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Do you know anyone who wears a suit every day? Unless they’re a banker in Manhattan, they probably don’t need to. The work place, and pretty much everywhere else, has turned increasingly casual over the last couple of decades.
Most people only need a suit for a special occasion — wedding, job interview — and pretty much no one needs a $3,000 suit. So luxury suit brands are getting desperate in 2017. Like, so desperate they’ll hire the dude behind Instagram’s meme account @FuckJerry to walk in a runway show. FuckJerry, who we’ll refer to by his real name, Elliot Tebele, from here on out, walked in Ermenegildo Zegna's fall/winter 2017 collection.
Naturally, followers were dubious that there was an overlap between Zegna and FuckJerry fans. “Blown away brands don't know their audiences anymore,” wrote one outraged guy. And there certainly does seem to be a disconnect between the mighty world of Italian suiting that Zegna inhabits and Tebele’s followers.
But is Zegna to blame for participating in what’s become an industry-wide trend? Brands are more willing than ever to trade integrity for the eyeballs that social media-famous models bring. Creative directorships are tacked on because of a hot name without giving much thought to what kind of new audience they’ll attract.
The best-case, and most likely, scenario is that people spending $3,000 on suits don’t follow a meme account and therefore don’t even know what to get mad about. No harm, no foul. The worst case is that the brand looks out of touch and willing to do anything for some publicity — a true all press is good press mentality — and is putting time and effort in the wrong places.
Instead of courting Tebele — who conspicuously didn’t even share the Zegna news to his main Instagram — the brand should be staking its claim in the super high luxury world it’s already in, pull an Hermès, and become the suit brand for really, really, really rich guys. Or, attempt to disrupt the market in another way — innovate, basically. Adding FuckJerry to something that isn’t working is not a winning recipe.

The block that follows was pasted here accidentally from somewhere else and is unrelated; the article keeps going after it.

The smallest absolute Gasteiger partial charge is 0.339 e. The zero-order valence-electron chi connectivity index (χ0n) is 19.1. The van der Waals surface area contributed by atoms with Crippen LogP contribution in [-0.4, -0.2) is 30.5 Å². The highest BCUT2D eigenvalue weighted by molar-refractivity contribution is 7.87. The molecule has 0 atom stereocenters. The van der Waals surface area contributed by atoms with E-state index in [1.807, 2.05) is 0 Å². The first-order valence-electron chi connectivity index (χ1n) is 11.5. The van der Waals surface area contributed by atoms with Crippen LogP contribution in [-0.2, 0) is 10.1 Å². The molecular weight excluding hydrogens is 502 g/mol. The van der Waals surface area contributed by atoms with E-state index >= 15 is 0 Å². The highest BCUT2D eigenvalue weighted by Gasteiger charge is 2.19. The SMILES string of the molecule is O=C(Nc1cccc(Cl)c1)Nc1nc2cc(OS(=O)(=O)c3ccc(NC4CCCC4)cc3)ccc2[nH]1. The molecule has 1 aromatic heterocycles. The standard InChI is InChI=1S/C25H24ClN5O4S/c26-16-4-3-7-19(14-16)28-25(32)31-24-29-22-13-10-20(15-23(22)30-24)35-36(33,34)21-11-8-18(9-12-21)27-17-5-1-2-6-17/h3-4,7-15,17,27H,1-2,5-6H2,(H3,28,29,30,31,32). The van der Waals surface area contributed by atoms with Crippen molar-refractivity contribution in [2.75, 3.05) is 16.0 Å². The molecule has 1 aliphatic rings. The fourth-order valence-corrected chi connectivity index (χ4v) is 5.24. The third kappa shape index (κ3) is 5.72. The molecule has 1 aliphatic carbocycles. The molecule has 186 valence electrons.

Zegna's swing at internet relevance isn't as high-risk as Brioni’s hiring of Instagram street style star Justin O'Shea. O'Shea, a buyer by trade, was appointed creative director in early 2016 and just six months later was relieved of his duties. O'Shea talked about being “pimp,” got Metallica to star in Brioni's campaign, and updated the logo by writing the name out in the Old English font used on Kanye's merch. All of which is cringe-worthy.
Like pretty much any brand trying to sell something these days, suit labels have to experiment to remain relevant. Berluti hired design star Haider Ackermann, while brands like Prada continue to iterate on the entire idea of a suit: The Italian label’s most recent collection suggested wearing brown corduroy — a trend predicted by trend forecasters we spoke with — to make the suit “more human, more simple, more real,” designer Miuccia Prada told Vogue.
Others are jumping onto current trends, working themselves into more comfortable wardrobes. Mr Porter’s senior buying manager Sam Lobban sees the suit changing “by making [it] more casual,” he says. “Brands like Prada have done this well by having a tailored aesthetic with sportswear influences when it comes to their suiting. There is a Prada blazer, for instance, that can be worn with track pants — it’s tailored, but very modern and interesting.”
Mr Porter is also working to address customers’ new buying preferences on the retail side. "Our business is growing very quickly when it comes to suit separates," Lobban says. “Men aren’t buying it as a pair, but buying them as separates, which has more flexibility in sizing.” Of course, this way, customers can buy just a jacket and pair it with those aforementioned trackpants. Through this model, customers can have their cake and eat it, too.
And then there’s Vetements’ Demna Gvasalia, who’s experimenting with boxy suits that make you look like a villainous henchman over at Balenciaga. “I don’t see th[is] suiting trickling down in the extreme sense, but it might create an effect to play with proportion and fit for the fashion customer,” Lobban says. This is the way many trends in the suit world have started: Lobban compares Balenciaga’s suits to the shrunken ones shown by Raf Simons and Hedi Slimane in the late ‘90s and early 2000s. Mainstream tastes never got that skinny, but the suit definitely got tighter. Maybe the future isn’t Balenciaga-bulky, but proportions are certainly due for a change.
The answer, as always, is keeping up with the customer's clothing needs, not who they follow on Instagram.